Peter W. June 9, 2022
I would use a thermometer as the ultimate judge. For steaks about an inch or so thick, I've found that two or so hours may be enough for the middle to reach the desired temperature with one or two flips in the middle. The starting temperature makes a big difference. If you're going from the freezer, it will take much, much longer. If you've let it come to room temperature for a few hours, it could be shorter. Test often with the thermometer, and you'll start to get a feel. It took me a bit of time to get the hang of it.

For roasts and things like pork loins, I often leave them in for 12-25 hours. This sometimes starts breaking down the proteins in other ways.

The key thing is the temperature.

Let me know how it goes.
Elaine June 10, 2022
Well the steak came out wonderful! I put it in for 2 hours like you suggested. I then seared it in a cast iron skillet to get the brownness. My mistake (because I was gone) was not checking the temperature a few times before the end of the cooking time to see when it hit the goal temp. First of all, Sous Vide is new to me and then trying it in the Magic Chef is really new to me so I'm trying to figure it all out. My main reason for trying Sous Vide is because I could never get a steak cooked right - it was either overdone or under done...So if I had to put one term on the benefit of Sous vide, it would be "keeping the temperature/doneness at a certain point" - correct? I am now going to try a beef roast and check the temp more often. Do you place the meat on the rack or right on the bottom of the pan?
Peter W. June 10, 2022
Glad to hear that it went smoothly. One of the nice things about precision cooking and sous vide technology is that you don't have to be as careful with the cooking time. Certainly cooking a steak on a hot grill can be frustrating. Take it off too soon and it's rare. Wait too long and it's lost. Since the chamber is set at, say 135 degrees, adding an extra 20-30 minutes shouldn't make a difference.

That being said, I've done some very long pork roasts and time can affect things. But it's not as nerve racking as cooking over a hot grill.
Elaine June 10, 2022
Wondering though - do you put the meat on the rack that comes with the appliance or do you put it on the bottom of the pan?
Peter W. June 10, 2022
I try to have as much contact with the bottom as possible for heat transfer. The chamber doesn't seem to have as uniform a temperature as I would like. But it works pretty well.
Elaine June 15, 2022
Well, I tried a roast too, specifically an Angus London Broil, 1 ½ pounds and it came out really good! It reached goal temperature in a little over an hour which really surprised me. I've had it in my head that cooking this way takes a long time but it appears that it doesn't, at least not by this method. So I think I'm sold on the MagicChef but when it comes to the Sous Vide feature, I would tend to use it more for steaks. That's always been my problem - either overcooking or undercooking steaks. Roasts I really like in a slow cooker so I may stick to that. The Magic Chef cost me $100 and has 9 features. The Sous Vide appliance cost me $130 and it only does one thing plus I don't like the plastic bags. Any comments about any of my comments are always appreciated!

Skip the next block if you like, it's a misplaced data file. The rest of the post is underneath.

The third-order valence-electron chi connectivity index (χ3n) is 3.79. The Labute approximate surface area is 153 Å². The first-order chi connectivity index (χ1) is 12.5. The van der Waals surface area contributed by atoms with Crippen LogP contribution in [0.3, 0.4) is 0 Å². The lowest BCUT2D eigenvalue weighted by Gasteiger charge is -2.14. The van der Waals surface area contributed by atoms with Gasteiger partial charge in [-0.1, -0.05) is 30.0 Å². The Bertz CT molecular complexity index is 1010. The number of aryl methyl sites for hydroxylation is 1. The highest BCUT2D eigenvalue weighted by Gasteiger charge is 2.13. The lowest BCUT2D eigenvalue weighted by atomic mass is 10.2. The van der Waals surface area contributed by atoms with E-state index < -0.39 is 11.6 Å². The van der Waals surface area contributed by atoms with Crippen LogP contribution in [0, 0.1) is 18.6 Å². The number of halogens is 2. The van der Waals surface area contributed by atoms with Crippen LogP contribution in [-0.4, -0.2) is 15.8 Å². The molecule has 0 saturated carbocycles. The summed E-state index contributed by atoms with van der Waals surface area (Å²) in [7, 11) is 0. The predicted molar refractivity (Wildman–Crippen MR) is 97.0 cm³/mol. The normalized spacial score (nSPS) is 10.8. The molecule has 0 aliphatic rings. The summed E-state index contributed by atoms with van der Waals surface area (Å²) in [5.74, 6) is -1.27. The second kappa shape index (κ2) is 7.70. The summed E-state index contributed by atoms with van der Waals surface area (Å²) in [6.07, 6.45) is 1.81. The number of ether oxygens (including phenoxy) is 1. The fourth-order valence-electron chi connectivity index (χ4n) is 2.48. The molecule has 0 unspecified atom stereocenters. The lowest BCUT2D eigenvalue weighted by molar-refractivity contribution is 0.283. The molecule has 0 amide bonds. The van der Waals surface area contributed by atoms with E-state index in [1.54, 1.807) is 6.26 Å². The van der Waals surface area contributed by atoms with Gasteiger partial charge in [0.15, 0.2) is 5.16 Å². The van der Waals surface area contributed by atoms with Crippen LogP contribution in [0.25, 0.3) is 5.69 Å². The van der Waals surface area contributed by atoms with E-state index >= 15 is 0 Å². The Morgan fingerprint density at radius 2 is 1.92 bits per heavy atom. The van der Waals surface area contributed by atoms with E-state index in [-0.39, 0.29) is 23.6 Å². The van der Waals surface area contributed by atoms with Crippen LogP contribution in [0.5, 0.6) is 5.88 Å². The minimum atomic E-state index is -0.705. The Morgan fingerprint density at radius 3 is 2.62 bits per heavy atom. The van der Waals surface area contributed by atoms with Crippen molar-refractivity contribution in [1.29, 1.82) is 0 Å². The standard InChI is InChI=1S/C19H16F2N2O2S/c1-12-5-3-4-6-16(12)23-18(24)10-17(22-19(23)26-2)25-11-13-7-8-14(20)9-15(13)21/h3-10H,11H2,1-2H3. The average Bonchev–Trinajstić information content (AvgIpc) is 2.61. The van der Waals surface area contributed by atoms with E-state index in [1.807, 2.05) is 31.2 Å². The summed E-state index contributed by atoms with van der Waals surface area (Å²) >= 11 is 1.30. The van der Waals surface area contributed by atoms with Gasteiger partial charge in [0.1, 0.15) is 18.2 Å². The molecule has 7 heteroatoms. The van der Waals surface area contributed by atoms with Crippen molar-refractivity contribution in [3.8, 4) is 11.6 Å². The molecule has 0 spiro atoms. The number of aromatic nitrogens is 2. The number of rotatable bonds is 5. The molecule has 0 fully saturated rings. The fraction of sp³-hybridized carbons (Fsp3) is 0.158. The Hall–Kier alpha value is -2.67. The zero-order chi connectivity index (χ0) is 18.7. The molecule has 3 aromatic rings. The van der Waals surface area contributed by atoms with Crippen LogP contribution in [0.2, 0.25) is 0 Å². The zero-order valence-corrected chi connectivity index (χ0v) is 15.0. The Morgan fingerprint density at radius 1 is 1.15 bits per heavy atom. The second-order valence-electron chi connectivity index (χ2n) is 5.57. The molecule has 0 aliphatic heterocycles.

Peter W. June 15, 2022
The temperature is always the first goal because it determines the character of the meat. I've found that the start temperature and the shape of the cut make a big difference.

Some people vary the amount of time at the goal temperature because the proteins can break down a bit more. I haven't experimented with them enough to be certain, but I'm sure that much of it depends upon individual taste.
Elaine June 15, 2022
Thank you for all your help and recommendations - I would have never known about the Magic Chef for sous vide if it weren't for you!
Cookies July 1, 2022
Rubbermaid now makes a “brilliance” collection of oven and freezer safe glass dishes with glass lids. I just bought some at Kroger that hold a little over 4 cups each.
Cynthia February 26, 2018
Will preheating the glass in the sous vide water before adding the ingredients help achieve penetration more quickly?
Peter W. February 26, 2018
Penetration of what? The heat? The flavors? If it's heat, it will speed things along a bit. But it will probably make the glass a bit harder to handle because it will be between warm and hot.
Julie July 21, 2017
I just opened up my Anova yesterday and made chicken and eggs by sous vide for the first time! I did use plastic bags, but I ran across a recipe for creme brulee made in glass jars in a sous vide. They looked delicious! I love the idea of doing sous vide eggs in little jars. I'll have to try it!
Alexis A. July 21, 2017
thanks for the article! i'm always intrigued by sous vide cooking, but have not undertaken the endeavor yet myself. I've never considered using glass, as like with many other, i associate the cooking in plastic vacuum sealed bags. But then i think about the glass egg coddlers i see and it's essentially the same thing. i think this technique works for the smaller stuff, but cooking a rib roast this way seems too akin to cooking in a convection oven that i doubt i would bother.
Peter W. July 23, 2017
Yes. The one advantage is that the water baths are usually more precise than the standard convection oven. That may change when some of the new ovens appear with better temperature controls.
Bob July 21, 2017
I've used glass jars to make an ice cream base containing eggs, then cooled the mixture and put it in my ice cream maker. I didn't have to worry about raw eggs or curdled ones.
Ollie W. July 20, 2017
Very interesting, especially for braises that fill the container. For something like a steak, though, I personally find it too much of a fuss; I use silicone bags, the brand of which shall go unmentioned - reusable, eco-friendly and dishwasher-safe. Anyone have experiences regarding even cooking at higher temperatures considering the higher specific heat capacity of glass?
Peter W. July 23, 2017
The glass should eventually reach the temperature of the water bath. It just can change a bit slower than a plastic bag. But it won't exceed the temperature. So you should be able to set the bath for your braising temperature and let the glass pass along the temperature of the water.